Here's why Dry January is terrible and you should stop doing it

Getty/ Marco Di Lauro

We share a mutual contempt for smug people on the Internet (and in real life) who proudly boast that they have the ability to forgo alcohol for extended periods of time.

If you have engaged in social media in 2016, you’ve probably heard of Dry January, Dryuary, or Drynuary, the latter of which sounds like cold medicine. The concept is simple, albeit Puritanical: participants simply do not drink alcohol for the first month of the new year. The execution, however, is downright infuriating.

Dryuary is not for people wishing to better their lives, it’s for people who wish to publicly better their lives, and inadvertently shame those who continue to indulge in the semi-frequent glass of wine.

In an era of juice cleanses and Crossfit selfies, it’s yet another way to signify a dedication to health of uncertain nutritional value. Ironically — but perhaps unsurprisingly — there is no concrete evidence that Dryuary is a healthy decision.

In fact, some experts say that completely cutting alcohol from your diet can be problematic for a number of reasons. Ian Hamilton, lecturer of the department of health sciences at York University, told Discovery News that if people who are dependent on alcohol completely cut it out from their diets, the sudden change can induce seizures or cause hallucinations. While this shouldn’t be a concern for most Dryuary participants, it highlights the importance of the less sexy moderation as opposed to the flashy all-or-nothing approach of Dryuary.

“It would be better to have two alcohol free days each week all year rather than one month abstinence,” says Hamilton.

There is some evidence that quitting drinking, even for a short period, can reduce the risk of liver damage and improve blood glucose levels. However, evidence that Dryuary has any long-term positive results is lacking — especially if participants return to their original drinking habits after the month is over. Most research on crash diets indicates that diets that focus on a period of restriction instead of long-term changes results in a speedy return to prior habits — plus potential bingeing — and a loss of any short-term health benefits.

One of the most rational takes on the concept of a dry January, in fact, seems to come from the founder.

“Half of the point of Drynuary is to live your life as you normally do, just without drinking,” John Ore, who is credited with coming up with the idea in 2006, wrote last year in Slate.

Ore allows for exceptions and generally focuses on Dryuary as a fun challenge — not a performative exercise in one-upsmanship.

We concede: there is nothing wrong with wanting to abstain from drinking or wishing to behave more abstemiously. Any moderate drinker who has lessened his or her drinking knows the benefits are obvious: you sleep better, you think better, you operate as a human better. But there’s something to be said for people who have the ability to truly drink socially — that is, one glass of wine at a social function versus getting sloppy — or people who can commit to drinking only on weekends. Most of us probably lack that strength and drink too much. Dryuary is a way of saying, “I’m better than all of you.”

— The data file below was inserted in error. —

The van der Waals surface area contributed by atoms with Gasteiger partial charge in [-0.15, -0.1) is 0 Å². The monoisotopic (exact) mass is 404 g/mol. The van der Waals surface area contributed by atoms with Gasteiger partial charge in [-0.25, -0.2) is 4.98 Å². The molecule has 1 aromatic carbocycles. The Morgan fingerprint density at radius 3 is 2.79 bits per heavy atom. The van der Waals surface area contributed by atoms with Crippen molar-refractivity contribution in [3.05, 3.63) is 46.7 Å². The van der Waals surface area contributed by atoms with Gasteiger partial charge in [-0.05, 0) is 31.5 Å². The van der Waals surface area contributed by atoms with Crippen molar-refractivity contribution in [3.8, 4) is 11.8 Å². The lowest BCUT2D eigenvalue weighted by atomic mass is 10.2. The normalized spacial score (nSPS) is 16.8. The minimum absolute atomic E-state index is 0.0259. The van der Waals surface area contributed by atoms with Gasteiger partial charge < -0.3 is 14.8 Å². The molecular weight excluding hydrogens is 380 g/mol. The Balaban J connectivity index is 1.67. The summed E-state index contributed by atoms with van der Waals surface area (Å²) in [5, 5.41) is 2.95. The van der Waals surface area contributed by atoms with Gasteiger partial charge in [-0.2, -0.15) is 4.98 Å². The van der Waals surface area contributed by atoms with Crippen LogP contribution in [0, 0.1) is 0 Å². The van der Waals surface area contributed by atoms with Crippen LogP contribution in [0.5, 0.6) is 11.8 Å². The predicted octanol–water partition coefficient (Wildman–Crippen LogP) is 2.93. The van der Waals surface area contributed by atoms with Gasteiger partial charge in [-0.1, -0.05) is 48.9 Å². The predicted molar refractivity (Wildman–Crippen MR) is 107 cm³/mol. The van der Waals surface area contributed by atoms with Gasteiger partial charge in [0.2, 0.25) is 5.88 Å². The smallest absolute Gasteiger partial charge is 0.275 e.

Because no one silently does Dryuary. People write about it on the Internet. Consider this Refinery29 editor who has made a career out of omitting fun things from her life, from coffee to take-out food (which, arguably, is a fair and difficult challenge that can improve your wallet and cooking skills). During her several Dryuary experiences, she has amassed plenty of knowledge, such as what it is like to have perfect, glowing skin after two weeks without a drink and how her
friends are terrible people (they “kind of suck,” she writes.) She claims that if you omit drinking from your life, you might learn the same. 

The public component to Dryuary is even more ostensible when you go beyond the blogosphere and look at social media. Currently, there are more than 32,000 Instagram posts under the hashtag “DryJanuary,” plus several hundred more under “Dryuary” and “Drynuary.” Social media allows for connection and a sense of community — and that can be a good thing. But, it also helps users conflate an ego boost from a handful of “likes” with a functioning health plan. It additionally perpetuates the wrong reasons to do Dryuary in the first place. Doing it to feel more clear-headed and as a kickstart to a healthier lifestyle for the new year is great; doing it to criticise those who continue to drink as hedonistic human waste is not a great reason.

Ultimately, if you want to take a month off of alcohol, there is nothing we can do to stop you. We even salute you for your noble strength. We’re not going to ostracize you or publicly shame your personal temperance movement. Indeed, we’re more than happy to join you for sober activities and promise not to force you to do any keg stands. In fact, just because we enjoy going out for drinks doesn’t make us boring people. We read books! We drink coffee! We see movies! We go the gym! We (admire those who) craft! But, please realise that this isn’t a long-term health plan or something you need to evangelize constantly. Yes, we acknowledge: you have done something that we have not.

In other words: please #DryJanuary responsibly.

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